Trump’s new aim: Poison a Clinton presidency

“Some of the campaign and allies’ conspiracies are designed to delegitimize her personally. Most are simply designed to spread fear and mistrust. And I am sure if she wins, the right wing will continue to spread these theories,” said Clinton senior adviser Jennifer Palmieri. Palmieri is in favor of ignoring most of the wackiness but warned: “Just because they may have zero basis in truth doesn’t mean they can’t be corrosive. So in this cycle I believe you have to call out the truly destructive theories calmly, but aggressively, and in real time.”…

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“This is a much more concerted and explicit effort than what we saw in ’08,” said Dan Pfeiffer, one of Obama’s top campaign aides and later a senior adviser in the White House. “There are real limits to what Clinton can do, because this is a message that will only be believed by the Republican base and she has little to no capacity to influence them. What she can do is de-legitimize the messenger and try to decouple Trumpism from Republicanism.”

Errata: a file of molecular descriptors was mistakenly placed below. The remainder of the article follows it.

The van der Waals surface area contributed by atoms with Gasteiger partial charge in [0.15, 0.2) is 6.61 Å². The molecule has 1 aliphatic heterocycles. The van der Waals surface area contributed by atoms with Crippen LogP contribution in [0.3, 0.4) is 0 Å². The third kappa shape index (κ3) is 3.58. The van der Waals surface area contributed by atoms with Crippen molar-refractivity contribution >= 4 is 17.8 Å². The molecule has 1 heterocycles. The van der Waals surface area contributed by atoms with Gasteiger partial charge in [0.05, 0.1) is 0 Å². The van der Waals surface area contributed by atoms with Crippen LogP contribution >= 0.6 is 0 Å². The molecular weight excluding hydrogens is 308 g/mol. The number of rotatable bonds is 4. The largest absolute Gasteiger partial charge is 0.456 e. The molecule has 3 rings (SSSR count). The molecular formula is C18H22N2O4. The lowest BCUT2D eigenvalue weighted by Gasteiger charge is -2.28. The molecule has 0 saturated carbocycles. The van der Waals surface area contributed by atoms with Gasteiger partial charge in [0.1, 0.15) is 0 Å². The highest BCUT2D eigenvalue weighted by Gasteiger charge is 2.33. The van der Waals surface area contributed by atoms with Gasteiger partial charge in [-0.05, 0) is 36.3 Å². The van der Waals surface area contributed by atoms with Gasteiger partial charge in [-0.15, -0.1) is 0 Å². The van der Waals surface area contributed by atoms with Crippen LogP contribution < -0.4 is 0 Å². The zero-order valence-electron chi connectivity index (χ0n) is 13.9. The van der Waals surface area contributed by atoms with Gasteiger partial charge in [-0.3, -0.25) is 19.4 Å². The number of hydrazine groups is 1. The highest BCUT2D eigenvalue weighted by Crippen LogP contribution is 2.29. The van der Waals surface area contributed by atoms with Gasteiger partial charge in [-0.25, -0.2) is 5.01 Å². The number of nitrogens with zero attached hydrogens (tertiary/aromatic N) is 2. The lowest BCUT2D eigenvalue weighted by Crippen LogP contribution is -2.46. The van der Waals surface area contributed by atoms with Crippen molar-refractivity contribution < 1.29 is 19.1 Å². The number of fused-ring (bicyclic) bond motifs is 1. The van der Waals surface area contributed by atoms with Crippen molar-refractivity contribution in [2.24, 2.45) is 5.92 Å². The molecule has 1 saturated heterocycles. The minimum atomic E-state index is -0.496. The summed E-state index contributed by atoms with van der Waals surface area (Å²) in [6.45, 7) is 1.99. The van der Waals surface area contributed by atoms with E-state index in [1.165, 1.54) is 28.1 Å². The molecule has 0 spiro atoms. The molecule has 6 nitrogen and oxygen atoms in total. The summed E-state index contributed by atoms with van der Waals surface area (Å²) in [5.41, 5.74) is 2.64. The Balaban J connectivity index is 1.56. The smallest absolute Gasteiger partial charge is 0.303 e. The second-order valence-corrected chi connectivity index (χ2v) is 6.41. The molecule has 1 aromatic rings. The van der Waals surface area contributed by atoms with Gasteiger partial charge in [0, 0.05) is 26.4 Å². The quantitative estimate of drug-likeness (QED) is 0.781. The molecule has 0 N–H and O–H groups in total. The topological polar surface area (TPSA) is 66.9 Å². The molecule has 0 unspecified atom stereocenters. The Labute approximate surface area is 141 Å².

If that works, and Clinton instead couples Trump in most voters’ minds with only craziness, “the attackers will be left with a small group of conspiracy theorists chanting around the campfire in the woods in the middle of nowhere and cheering them on,” said Guy Cecil, the head of the pro-Clinton super PAC Priorities.

Mo Elleithee, who did tours separately as a top aide to Clinton and Tim Kaine and is now the executive director of the Georgetown Institute of Politics and Public Service, is nervous that the impact will be much deeper and long lasting.

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